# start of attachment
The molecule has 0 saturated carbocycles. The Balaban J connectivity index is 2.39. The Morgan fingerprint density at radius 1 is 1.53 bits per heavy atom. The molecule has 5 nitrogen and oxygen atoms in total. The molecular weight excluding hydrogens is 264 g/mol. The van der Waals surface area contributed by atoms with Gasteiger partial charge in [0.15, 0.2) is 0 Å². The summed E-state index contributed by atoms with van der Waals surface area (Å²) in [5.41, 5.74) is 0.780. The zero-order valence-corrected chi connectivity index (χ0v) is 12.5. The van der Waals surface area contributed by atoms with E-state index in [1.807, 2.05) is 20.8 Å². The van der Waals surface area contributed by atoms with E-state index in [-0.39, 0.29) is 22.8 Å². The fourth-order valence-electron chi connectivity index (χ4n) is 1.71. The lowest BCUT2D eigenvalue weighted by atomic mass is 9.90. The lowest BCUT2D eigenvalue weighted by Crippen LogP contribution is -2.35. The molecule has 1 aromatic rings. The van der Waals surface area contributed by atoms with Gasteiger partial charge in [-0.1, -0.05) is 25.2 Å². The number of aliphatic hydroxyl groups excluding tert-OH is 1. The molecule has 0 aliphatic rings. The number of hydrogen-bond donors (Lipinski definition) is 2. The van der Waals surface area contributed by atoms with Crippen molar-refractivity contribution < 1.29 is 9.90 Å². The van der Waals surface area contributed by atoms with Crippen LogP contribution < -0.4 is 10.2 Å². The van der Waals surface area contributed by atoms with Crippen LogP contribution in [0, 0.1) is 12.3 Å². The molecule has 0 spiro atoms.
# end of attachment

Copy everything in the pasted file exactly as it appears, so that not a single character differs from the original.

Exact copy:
The molecule has 0 saturated carbocycles. The Balaban J connectivity index is 2.39. The Morgan fingerprint density at radius 1 is 1.53 bits per heavy atom. The molecule has 5 nitrogen and oxygen atoms in total. The molecular weight excluding hydrogens is 264 g/mol. The van der Waals surface area contributed by atoms with Gasteiger partial charge in [0.15, 0.2) is 0 Å². The summed E-state index contributed by atoms with van der Waals surface area (Å²) in [5.41, 5.74) is 0.780. The zero-order valence-corrected chi connectivity index (χ0v) is 12.5. The van der Waals surface area contributed by atoms with E-state index in [1.807, 2.05) is 20.8 Å². The van der Waals surface area contributed by atoms with E-state index in [-0.39, 0.29) is 22.8 Å². The fourth-order valence-electron chi connectivity index (χ4n) is 1.71. The lowest BCUT2D eigenvalue weighted by atomic mass is 9.90. The lowest BCUT2D eigenvalue weighted by Crippen LogP contribution is -2.35. The molecule has 1 aromatic rings. The van der Waals surface area contributed by atoms with Gasteiger partial charge in [-0.1, -0.05) is 25.2 Å². The number of aliphatic hydroxyl groups excluding tert-OH is 1. The molecule has 0 aliphatic rings. The number of hydrogen-bond donors (Lipinski definition) is 2. The van der Waals surface area contributed by atoms with Crippen molar-refractivity contribution < 1.29 is 9.90 Å². The van der Waals surface area contributed by atoms with Crippen LogP contribution < -0.4 is 10.2 Å². The van der Waals surface area contributed by atoms with Crippen LogP contribution in [0, 0.1) is 12.3 Å². The molecule has 0 spiro atoms.